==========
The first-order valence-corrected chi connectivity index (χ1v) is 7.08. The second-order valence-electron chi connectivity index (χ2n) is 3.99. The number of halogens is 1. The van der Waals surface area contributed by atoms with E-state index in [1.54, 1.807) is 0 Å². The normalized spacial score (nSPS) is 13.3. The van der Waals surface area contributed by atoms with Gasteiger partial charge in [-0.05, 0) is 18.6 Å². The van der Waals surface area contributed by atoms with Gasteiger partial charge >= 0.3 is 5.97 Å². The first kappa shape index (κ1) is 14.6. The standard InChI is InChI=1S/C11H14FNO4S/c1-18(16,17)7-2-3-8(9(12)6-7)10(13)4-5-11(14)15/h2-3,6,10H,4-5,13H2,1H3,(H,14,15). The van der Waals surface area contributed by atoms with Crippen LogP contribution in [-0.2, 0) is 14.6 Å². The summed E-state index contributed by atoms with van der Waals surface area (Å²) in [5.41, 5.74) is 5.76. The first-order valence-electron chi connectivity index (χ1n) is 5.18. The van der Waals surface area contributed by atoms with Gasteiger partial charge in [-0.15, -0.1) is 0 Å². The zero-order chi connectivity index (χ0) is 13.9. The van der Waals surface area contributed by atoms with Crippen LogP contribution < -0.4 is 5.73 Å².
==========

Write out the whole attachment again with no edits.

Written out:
The first-order valence-corrected chi connectivity index (χ1v) is 7.08. The second-order valence-electron chi connectivity index (χ2n) is 3.99. The number of halogens is 1. The van der Waals surface area contributed by atoms with E-state index in [1.54, 1.807) is 0 Å². The normalized spacial score (nSPS) is 13.3. The van der Waals surface area contributed by atoms with Gasteiger partial charge in [-0.05, 0) is 18.6 Å². The van der Waals surface area contributed by atoms with Gasteiger partial charge >= 0.3 is 5.97 Å². The first kappa shape index (κ1) is 14.6. The standard InChI is InChI=1S/C11H14FNO4S/c1-18(16,17)7-2-3-8(9(12)6-7)10(13)4-5-11(14)15/h2-3,6,10H,4-5,13H2,1H3,(H,14,15). The van der Waals surface area contributed by atoms with Crippen LogP contribution in [-0.2, 0) is 14.6 Å². The summed E-state index contributed by atoms with van der Waals surface area (Å²) in [5.41, 5.74) is 5.76. The first-order valence-electron chi connectivity index (χ1n) is 5.18. The van der Waals surface area contributed by atoms with Gasteiger partial charge in [-0.15, -0.1) is 0 Å². The zero-order chi connectivity index (χ0) is 13.9. The van der Waals surface area contributed by atoms with Crippen LogP contribution < -0.4 is 5.73 Å².